Looking for answers to the questions about last week's tragedy

Looking for answers to the questions about last week's tragedy

Compiled by Cheng Lita, Sothea Ines and Chan Sovannara

What have you heard? What do you know?

Hong Putheara, 21-year-old senior at the Royal University of Phnom Penh  
 

“Since people at the water festival were mainly from the provinces, they didn’t know that the bridge was a suspension bridge. When the bridge began to swing, people got confused and thought the bridge was falling down. Everyone tried to get of the bridge at the same time and their bodies became twisted together, which made it much more difficult for police to help once they arrived.”
Chhim Kosal Seryboth, 17-year-old student at Teok Thlar high school

“I think people over there were just having a lot fun, they may have joked about the bridge is broken, and then people started to push from the back of the crowd toward the middle as they tried to cross the bridge.”

Yean Sokhum, 24-year-old senior at Phnom Penh International University
“The government did not have any predetermined plan to react to this disaster immediately after it happened. I think if there were police to help the numbers of dead and injured wouldn’t be so high. We know the Water Festival attracts many people. This kind of accident could have happened anywhere. “

Nob Chamrong, 19-year-old sophomore at the University of Health and Sciences

“The deaths were caused by a lack of Oxygen because it was so crowded that people had no space to breathe and for a long time there was no intervention from authorities. Regardless, the main problem was that people panicked and only thought about their own survival.”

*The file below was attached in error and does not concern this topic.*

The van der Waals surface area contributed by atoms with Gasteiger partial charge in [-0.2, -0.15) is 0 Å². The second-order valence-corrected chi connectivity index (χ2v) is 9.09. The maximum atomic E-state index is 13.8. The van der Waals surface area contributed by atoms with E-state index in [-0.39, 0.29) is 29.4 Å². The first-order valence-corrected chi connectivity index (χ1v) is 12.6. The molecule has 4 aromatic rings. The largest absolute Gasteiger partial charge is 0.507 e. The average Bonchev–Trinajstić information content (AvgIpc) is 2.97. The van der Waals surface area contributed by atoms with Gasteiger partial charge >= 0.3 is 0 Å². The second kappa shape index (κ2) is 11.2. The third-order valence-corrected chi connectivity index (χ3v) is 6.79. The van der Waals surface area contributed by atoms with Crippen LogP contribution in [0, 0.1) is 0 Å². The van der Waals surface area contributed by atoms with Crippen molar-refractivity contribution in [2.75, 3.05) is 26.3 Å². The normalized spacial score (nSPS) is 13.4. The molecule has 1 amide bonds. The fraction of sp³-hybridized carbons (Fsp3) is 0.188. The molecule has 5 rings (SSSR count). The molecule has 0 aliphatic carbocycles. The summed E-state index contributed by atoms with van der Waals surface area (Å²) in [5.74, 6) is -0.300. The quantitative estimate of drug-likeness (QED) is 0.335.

Sreng Seng Hong, 23-year-old senior at the Royal University of Law and Economics

“The impact on people’s view of Koh Pich depends on their beliefs. But, the next generation, who do not know about this disaster, will enjoy the stuff on the Island, for it is a beautiful place thank to it is artificial and creative place.”

Choun Rasmey, 18-year-old student at Sisowat high school.

“I believe that Koh Pich should close that bridge to avoid other tragedy happen again. After the tragedy, people will still go to Koh Pich but less than before the stampede. The wedding parties will still go on over there as well but they won’t have many guests at all. “

MOST VIEWED

  • Negotiations on EBA being held

    In an effort to defuse tensions, a senior government official said Cambodia is negotiating with the European Union (EU) on the Everything But Arms (EBA) trade deal, which allows the Kingdom to export goods to the 28-member bloc tariff-free. The EU notified Cambodia on October 5

  • Ministers to tackle sea pollutants

    Preah Sihanouk provincial authorities and members of local communities have collected 77 tonnes of water hyacinth at a Sihanoukville beach, Preah Sihanouk Provincial Hall spokesperson Or Saroeun said. He told The Post yesterday that the aquatic weeds had been floating along some of the province’s

  • Chinese police escort deported scam suspects

    Ninety-one Chinese nationals accused of extorting money from victims in a Voice over Internet Protocol (VoIP) scam were deported from Phnom Penh International Airport on Monday under the escort of 182 Chinese police personnel. General Department of Immigration head of investigations Ouk Hay Seila told reporters

  • EU officials: Ending EBA an 18-month procedure

    EU officials have confirmed that it will take a total of 18 months to complete the procedure if Cambodia’s preferential Everything But Arms (EBA) trade agreement is to be withdrawn. According to EU Agriculture and Rural Development spokesman Daniel Rosario, the formal process has not